23rd August 1998
Rajiv Rajah was just 21. Someone whose life was movies, MTV and music-not books. He drove a big car, carried a mobile phone in one hand and a lady friend in his arms. After passing out of school he joined Zee TV as a production man, worked 14-16 hours on Zee programmes such as Insight, Special Report.
Today Rajiv is the most talked about 21 year old in New Delhi. Monica Malik was 27. She loved flowers, cards, good clothes, perfumes and life itself. She had a Maruti car, a mobile phone and enjoyed movies. The latest film she saw was Godzilla. She graduated from the Delhi University with English honours. She too had worked for Zee TV as a production woman, with the evening English news bulletins and sports shows.
Today Monica is the most talked about 27-year-old in New Delhi.
Rajiv and Monica were found dead on August 4 inside Rajiv's car parked in a garage.
Todate the mystery remains unsolved with new angles emerging every day and has been in the front page of all the newspapers since August 5.
People in Delhi say that no other crime has been under so much of media glare as the Rajiv-Monica case. The incident has raised a lot of speculation regarding the motive of the crime, the involvement of a third party and the failure of the police to examine all aspects of the crime before jumping to conclusions.
The case has thrown up a major challenge to the Delhi Police who are trying very hard to refurbish their image. Two young lives have been snatched away. Not by the wind, and the parents of Rajiv and Monica know that their children will never be back but they want to know how and why they went away.
I spend my free time at Zee TV in Delhi, where the action is and was able to name a face I saw once, after August 4. That was Monica.
Looking for gigolos
Radhika Chandramani runs a sex-related help line TARSHI. The helpline has been in existence in the capital, New Delhi, for sometime and she has received a number of calls relating to group and experimental sex. Most from men. When questioned whether the wife is a willing participant the general reply has been "her consent or her desire? It doesn't matter." It was recently that Editor of Femina Sathya Saran said that most Indian men are chauvinist and Shobha De wrote a book How to Survive Indian Men. Chandramani says against this backdrop most Indian women are now actively looking for gigolos and escorts because they feel it is rightfully theirs."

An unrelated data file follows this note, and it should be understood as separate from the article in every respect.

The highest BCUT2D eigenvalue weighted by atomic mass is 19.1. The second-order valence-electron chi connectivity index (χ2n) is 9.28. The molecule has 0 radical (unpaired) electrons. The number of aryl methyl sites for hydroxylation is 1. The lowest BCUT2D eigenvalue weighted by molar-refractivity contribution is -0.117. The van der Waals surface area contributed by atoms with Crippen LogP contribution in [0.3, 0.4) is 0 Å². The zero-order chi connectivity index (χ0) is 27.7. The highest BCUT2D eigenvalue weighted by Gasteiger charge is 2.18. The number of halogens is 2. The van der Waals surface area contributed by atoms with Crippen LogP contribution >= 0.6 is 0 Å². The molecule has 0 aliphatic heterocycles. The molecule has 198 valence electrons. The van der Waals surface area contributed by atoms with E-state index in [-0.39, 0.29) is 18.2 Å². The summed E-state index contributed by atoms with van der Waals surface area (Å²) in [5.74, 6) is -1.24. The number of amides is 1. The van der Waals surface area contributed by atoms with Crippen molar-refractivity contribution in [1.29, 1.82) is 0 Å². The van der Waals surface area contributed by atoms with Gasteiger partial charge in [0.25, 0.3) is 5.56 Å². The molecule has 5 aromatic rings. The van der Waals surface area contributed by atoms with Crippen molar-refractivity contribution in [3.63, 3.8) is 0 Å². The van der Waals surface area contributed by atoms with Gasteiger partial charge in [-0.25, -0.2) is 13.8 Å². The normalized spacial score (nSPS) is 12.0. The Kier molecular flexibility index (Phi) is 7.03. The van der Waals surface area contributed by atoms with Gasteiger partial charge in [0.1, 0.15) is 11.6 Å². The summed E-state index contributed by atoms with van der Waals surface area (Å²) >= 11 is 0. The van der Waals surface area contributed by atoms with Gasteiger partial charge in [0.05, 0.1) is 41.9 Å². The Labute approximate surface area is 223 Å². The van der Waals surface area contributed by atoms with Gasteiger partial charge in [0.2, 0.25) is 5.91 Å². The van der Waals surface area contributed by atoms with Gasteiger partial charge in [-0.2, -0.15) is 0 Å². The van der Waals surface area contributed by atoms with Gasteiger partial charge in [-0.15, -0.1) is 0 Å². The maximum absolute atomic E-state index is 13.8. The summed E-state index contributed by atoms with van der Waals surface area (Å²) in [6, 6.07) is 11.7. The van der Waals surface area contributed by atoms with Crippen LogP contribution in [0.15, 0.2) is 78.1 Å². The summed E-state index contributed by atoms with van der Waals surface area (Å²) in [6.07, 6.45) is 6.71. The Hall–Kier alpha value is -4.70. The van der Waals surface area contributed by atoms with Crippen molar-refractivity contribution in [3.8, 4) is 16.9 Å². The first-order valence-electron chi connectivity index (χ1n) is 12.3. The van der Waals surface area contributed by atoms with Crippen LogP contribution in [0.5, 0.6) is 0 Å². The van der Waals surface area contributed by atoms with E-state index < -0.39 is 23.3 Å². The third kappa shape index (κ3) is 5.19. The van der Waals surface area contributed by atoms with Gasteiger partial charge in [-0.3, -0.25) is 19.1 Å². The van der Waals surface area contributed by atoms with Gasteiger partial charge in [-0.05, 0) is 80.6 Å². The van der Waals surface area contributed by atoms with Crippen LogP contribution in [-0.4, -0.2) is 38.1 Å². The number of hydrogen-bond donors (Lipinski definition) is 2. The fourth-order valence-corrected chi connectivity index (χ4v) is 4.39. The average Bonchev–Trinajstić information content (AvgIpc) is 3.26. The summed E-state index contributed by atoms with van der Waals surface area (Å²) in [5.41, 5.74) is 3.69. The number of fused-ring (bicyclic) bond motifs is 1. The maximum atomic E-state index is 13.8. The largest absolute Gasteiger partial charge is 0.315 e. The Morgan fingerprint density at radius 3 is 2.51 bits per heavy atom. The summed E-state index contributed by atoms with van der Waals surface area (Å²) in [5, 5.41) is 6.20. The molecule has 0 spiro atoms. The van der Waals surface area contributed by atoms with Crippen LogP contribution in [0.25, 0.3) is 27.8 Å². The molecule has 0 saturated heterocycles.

Namrita Gokhale who runs a column on human relations says that "Delhi is one of the most hurtful cities, a cauldron of broken contracts. There is no nurturing of values. This purchased closeness is actually a sign of desperate loneliness, not an opening of two human beings" clinical psychologists Sadhana Vohara adds. "The fact that India has the largest number of prostitutes in the world shows how repressed we are".
STOP OVER: India celebrated 51 years of Independence on August 15. Rains, balloons, flags, Vajpayee's backaches and nuclear power. It was declared a dry day. That means no liquor was available. This poor Sri Lankan who wanted to celebrate India's Independence with a beer was asked to have an Indian Lassi at the Le Meridian. French style Indian smile.
By Alya Henry
Recently I was invited to lunch with Alfreda de Silva. I heard she was not well and wondered how I'd find the lady who insists on writing against her doctor's wishes. Alfreda's reviews, reminiscences and poems often appear in the Daily News or The Sunday Times. It's lesson for us who tire, get winded, catch writer's cramp or mental blocks.
Prior to this, an American friend told me the news which later I read about in Colombo papers that amongst Sri Lankan panoply of literary stars Alfreda was singled out by winning a prestigious award, at a worldwide poetry competition known as the Salute the Arts, sponsored by the Triton College School of Art and Science, USA.
A word about Salute the Arts. This worldwide poetry competition merits commendation. It aims at 'an international sharing of personal triumphs and tragedies, which are part of the human experience'. The 1998 themes were Innocence, Adversity, and Disillusionment. Alfreda's poem Moon Song in the category of Innocence, intrigued, charmed, and won the hearts and minds of the judges.
Alfreda has a way with words: her poems appeal to a variety of people. In the past few decades Alfreda won many awards for poetry and literature. Many times the awards offered her opportunities to travel abroad to the USA and UK. She has five books of poetry published; three of them for children. Her poetry is being taught in schools in Sri Lanka and the USA. She has done poetry readings for radio, schools, and universities in Sri Lanka and abroad. In 1994 she won the Zonta International Award for Creative Writing. Alfreda is listed in the Oxford Companion to Twentieth Century Poetry in English edited by Ian Hamilton.
Which reminds me, while travelling in Australia, not so long ago, driving my car on a deserted highway between Canberra's far-flung suburbs, I heard a haunting poem being read on the ABC. It was a surprise to me because the poem First Blood, sounded strangely familiar. Back in Colombo I searched my bookshelf and found it in a slim publication, a collection of poems titled Unpredictable Blood. Needless to say, Alfreda's poetry is known, and admired not only within, but also beyond the shores of Sri Lanka.